Letter from N. Henshaw to Gov. Miller.
Scottsboro Trial, Scottsboro, Ala., 1931; African Americans--Civil rights--Alabama; African Americans--Imprisonment--Alabama; Miller, Benjamin Meek, 1864-1944
N. Henshaw writes to Governor Miller that the Scottsboro Boys should have been burned or skinned, makes veiled references to lynching in mentioning that in the past it "wasn't necessary to tax the state with the expense of a trial in a thing of this sort," and encourages the Governor to show he appreciates the old Confederates. The letter is on Hemphill, Noyes & Co. stationery and has no return address.
Alabama Governor, Scottsboro Case appeals to the Governor, SG004234, Folder 7, Alabama Dept. of Archives and History
Presumed you have been handed a copy of
this, but to make sure am passing this one on to you,
together with the feelings of the broken employees of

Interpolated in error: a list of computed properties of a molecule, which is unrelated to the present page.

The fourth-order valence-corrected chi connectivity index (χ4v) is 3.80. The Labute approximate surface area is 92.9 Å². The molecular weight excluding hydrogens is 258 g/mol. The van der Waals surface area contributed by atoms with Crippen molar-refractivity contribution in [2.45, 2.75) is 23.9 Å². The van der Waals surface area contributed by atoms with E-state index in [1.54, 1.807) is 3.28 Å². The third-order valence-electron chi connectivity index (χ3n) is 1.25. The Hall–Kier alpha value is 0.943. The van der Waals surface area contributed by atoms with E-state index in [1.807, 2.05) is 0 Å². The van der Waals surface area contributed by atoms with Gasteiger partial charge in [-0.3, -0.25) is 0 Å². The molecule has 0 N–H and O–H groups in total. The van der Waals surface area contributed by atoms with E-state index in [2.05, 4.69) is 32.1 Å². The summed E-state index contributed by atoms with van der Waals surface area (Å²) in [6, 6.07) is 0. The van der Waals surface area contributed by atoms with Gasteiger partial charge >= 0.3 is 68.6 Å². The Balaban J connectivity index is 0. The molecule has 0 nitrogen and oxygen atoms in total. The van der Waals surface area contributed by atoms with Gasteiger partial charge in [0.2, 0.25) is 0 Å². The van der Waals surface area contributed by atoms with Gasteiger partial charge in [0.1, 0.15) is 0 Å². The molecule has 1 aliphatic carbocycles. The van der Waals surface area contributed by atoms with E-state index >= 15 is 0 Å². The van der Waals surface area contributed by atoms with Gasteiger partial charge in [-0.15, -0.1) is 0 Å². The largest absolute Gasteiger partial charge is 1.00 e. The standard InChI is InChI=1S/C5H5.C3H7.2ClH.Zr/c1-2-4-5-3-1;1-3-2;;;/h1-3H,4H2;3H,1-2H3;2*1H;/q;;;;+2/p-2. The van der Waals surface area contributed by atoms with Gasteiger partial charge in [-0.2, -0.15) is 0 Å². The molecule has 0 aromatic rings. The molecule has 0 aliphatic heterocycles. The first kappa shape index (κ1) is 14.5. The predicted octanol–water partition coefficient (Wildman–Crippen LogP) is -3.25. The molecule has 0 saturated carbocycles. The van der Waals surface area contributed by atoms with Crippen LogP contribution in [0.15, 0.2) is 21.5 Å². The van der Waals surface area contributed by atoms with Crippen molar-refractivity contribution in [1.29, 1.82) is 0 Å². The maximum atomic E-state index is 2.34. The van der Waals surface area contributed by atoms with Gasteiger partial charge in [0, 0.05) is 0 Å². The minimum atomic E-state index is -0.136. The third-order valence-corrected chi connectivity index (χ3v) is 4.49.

the South who are members of this organization.
When I was in Scottsboro around 30
years ago it wasn't necessary to tax the state with
the expense of a trial in a thing of this sort. I'm
sure you will not permit any pressure to weaken you.
These burr-heads are fortunate that they were not
burned. In fact, they should have been skinned, as
burning is too tame.
Hope Alabama will prove to the old
Confederates next week that the South appreciates
them. Such was not altogether the case last year
in Mississippi. The "show" seemed to be for the
sponsors, etc., with the old battlers betting by
the best they could.
19TH ANNUAL I.B.A. CONVEN
Hemphil, Noyes & Co. PRIVAT